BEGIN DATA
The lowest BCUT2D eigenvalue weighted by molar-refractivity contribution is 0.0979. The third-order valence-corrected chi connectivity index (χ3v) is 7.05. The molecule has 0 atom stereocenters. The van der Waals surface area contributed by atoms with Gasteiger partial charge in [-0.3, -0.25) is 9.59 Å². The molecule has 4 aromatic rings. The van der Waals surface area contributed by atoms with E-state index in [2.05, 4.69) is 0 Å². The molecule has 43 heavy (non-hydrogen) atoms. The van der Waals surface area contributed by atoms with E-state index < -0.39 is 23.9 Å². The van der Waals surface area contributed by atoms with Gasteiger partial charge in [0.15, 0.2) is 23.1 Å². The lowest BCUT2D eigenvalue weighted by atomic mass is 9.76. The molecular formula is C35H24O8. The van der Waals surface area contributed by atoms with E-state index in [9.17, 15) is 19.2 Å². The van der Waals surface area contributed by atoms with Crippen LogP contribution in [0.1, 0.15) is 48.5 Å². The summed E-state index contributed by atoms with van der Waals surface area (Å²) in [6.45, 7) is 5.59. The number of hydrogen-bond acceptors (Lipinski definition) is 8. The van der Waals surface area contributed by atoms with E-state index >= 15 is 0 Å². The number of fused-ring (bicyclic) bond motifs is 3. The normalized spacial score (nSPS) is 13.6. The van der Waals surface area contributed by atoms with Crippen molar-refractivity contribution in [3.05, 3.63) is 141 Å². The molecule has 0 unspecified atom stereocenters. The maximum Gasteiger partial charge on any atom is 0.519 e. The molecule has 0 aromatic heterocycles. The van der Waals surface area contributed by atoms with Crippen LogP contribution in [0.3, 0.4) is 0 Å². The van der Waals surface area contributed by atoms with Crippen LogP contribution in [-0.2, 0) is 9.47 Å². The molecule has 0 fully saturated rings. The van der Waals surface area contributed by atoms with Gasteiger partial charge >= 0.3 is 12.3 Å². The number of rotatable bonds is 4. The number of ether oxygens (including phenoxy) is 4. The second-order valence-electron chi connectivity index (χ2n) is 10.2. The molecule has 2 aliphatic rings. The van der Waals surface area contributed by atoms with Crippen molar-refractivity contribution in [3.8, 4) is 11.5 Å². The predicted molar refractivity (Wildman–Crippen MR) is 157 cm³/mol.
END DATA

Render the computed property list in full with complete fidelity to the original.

The lowest BCUT2D eigenvalue weighted by molar-refractivity contribution is 0.0979. The third-order valence-corrected chi connectivity index (χ3v) is 7.05. The molecule has 0 atom stereocenters. The van der Waals surface area contributed by atoms with Gasteiger partial charge in [-0.3, -0.25) is 9.59 Å². The molecule has 4 aromatic rings. The van der Waals surface area contributed by atoms with E-state index in [2.05, 4.69) is 0 Å². The molecule has 43 heavy (non-hydrogen) atoms. The van der Waals surface area contributed by atoms with E-state index < -0.39 is 23.9 Å². The van der Waals surface area contributed by atoms with Gasteiger partial charge in [0.15, 0.2) is 23.1 Å². The lowest BCUT2D eigenvalue weighted by atomic mass is 9.76. The molecular formula is C35H24O8. The van der Waals surface area contributed by atoms with E-state index in [9.17, 15) is 19.2 Å². The van der Waals surface area contributed by atoms with Crippen LogP contribution in [0.1, 0.15) is 48.5 Å². The summed E-state index contributed by atoms with van der Waals surface area (Å²) in [6.45, 7) is 5.59. The number of hydrogen-bond acceptors (Lipinski definition) is 8. The van der Waals surface area contributed by atoms with E-state index >= 15 is 0 Å². The number of fused-ring (bicyclic) bond motifs is 3. The normalized spacial score (nSPS) is 13.6. The van der Waals surface area contributed by atoms with Crippen molar-refractivity contribution in [3.05, 3.63) is 141 Å². The molecule has 0 unspecified atom stereocenters. The maximum Gasteiger partial charge on any atom is 0.519 e. The molecule has 0 aromatic heterocycles. The van der Waals surface area contributed by atoms with Crippen LogP contribution in [0.3, 0.4) is 0 Å². The van der Waals surface area contributed by atoms with Crippen LogP contribution in [-0.2, 0) is 9.47 Å². The molecule has 0 fully saturated rings. The van der Waals surface area contributed by atoms with Gasteiger partial charge >= 0.3 is 12.3 Å². The number of rotatable bonds is 4. The number of ether oxygens (including phenoxy) is 4. The second-order valence-electron chi connectivity index (χ2n) is 10.2. The molecule has 2 aliphatic rings. The van der Waals surface area contributed by atoms with Crippen molar-refractivity contribution in [3.8, 4) is 11.5 Å². The predicted molar refractivity (Wildman–Crippen MR) is 157 cm³/mol.